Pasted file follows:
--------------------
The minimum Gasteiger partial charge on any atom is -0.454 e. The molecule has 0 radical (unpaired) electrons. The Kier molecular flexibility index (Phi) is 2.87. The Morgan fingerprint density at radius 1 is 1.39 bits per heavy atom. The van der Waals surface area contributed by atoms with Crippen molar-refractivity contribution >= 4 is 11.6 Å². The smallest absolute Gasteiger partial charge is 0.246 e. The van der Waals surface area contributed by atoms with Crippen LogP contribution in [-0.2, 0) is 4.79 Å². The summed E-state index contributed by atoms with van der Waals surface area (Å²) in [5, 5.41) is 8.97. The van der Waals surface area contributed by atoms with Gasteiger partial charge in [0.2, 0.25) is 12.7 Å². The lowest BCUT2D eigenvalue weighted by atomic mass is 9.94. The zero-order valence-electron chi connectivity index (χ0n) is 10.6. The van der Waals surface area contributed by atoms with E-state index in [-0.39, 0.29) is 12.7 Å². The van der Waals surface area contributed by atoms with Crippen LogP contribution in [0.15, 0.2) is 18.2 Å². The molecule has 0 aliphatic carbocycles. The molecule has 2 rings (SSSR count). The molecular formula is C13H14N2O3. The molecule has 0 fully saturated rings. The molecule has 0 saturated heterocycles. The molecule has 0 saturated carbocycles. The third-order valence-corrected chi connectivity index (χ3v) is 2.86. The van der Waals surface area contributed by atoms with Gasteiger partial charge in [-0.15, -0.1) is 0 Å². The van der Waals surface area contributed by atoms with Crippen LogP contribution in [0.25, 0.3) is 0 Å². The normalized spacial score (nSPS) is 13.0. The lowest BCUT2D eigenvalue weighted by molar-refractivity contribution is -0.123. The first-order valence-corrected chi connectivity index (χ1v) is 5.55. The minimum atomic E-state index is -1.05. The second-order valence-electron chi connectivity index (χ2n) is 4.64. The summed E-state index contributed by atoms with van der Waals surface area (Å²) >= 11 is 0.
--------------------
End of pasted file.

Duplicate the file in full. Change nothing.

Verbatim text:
The minimum Gasteiger partial charge on any atom is -0.454 e. The molecule has 0 radical (unpaired) electrons. The Kier molecular flexibility index (Phi) is 2.87. The Morgan fingerprint density at radius 1 is 1.39 bits per heavy atom. The van der Waals surface area contributed by atoms with Crippen molar-refractivity contribution >= 4 is 11.6 Å². The smallest absolute Gasteiger partial charge is 0.246 e. The van der Waals surface area contributed by atoms with Crippen LogP contribution in [-0.2, 0) is 4.79 Å². The summed E-state index contributed by atoms with van der Waals surface area (Å²) in [5, 5.41) is 8.97. The van der Waals surface area contributed by atoms with Gasteiger partial charge in [0.2, 0.25) is 12.7 Å². The lowest BCUT2D eigenvalue weighted by atomic mass is 9.94. The zero-order valence-electron chi connectivity index (χ0n) is 10.6. The van der Waals surface area contributed by atoms with E-state index in [-0.39, 0.29) is 12.7 Å². The van der Waals surface area contributed by atoms with Crippen LogP contribution in [0.15, 0.2) is 18.2 Å². The molecule has 0 aliphatic carbocycles. The molecule has 2 rings (SSSR count). The molecular formula is C13H14N2O3. The molecule has 0 fully saturated rings. The molecule has 0 saturated heterocycles. The molecule has 0 saturated carbocycles. The third-order valence-corrected chi connectivity index (χ3v) is 2.86. The van der Waals surface area contributed by atoms with Gasteiger partial charge in [-0.15, -0.1) is 0 Å². The van der Waals surface area contributed by atoms with Crippen LogP contribution in [0.25, 0.3) is 0 Å². The normalized spacial score (nSPS) is 13.0. The lowest BCUT2D eigenvalue weighted by molar-refractivity contribution is -0.123. The first-order valence-corrected chi connectivity index (χ1v) is 5.55. The minimum atomic E-state index is -1.05. The second-order valence-electron chi connectivity index (χ2n) is 4.64. The summed E-state index contributed by atoms with van der Waals surface area (Å²) >= 11 is 0.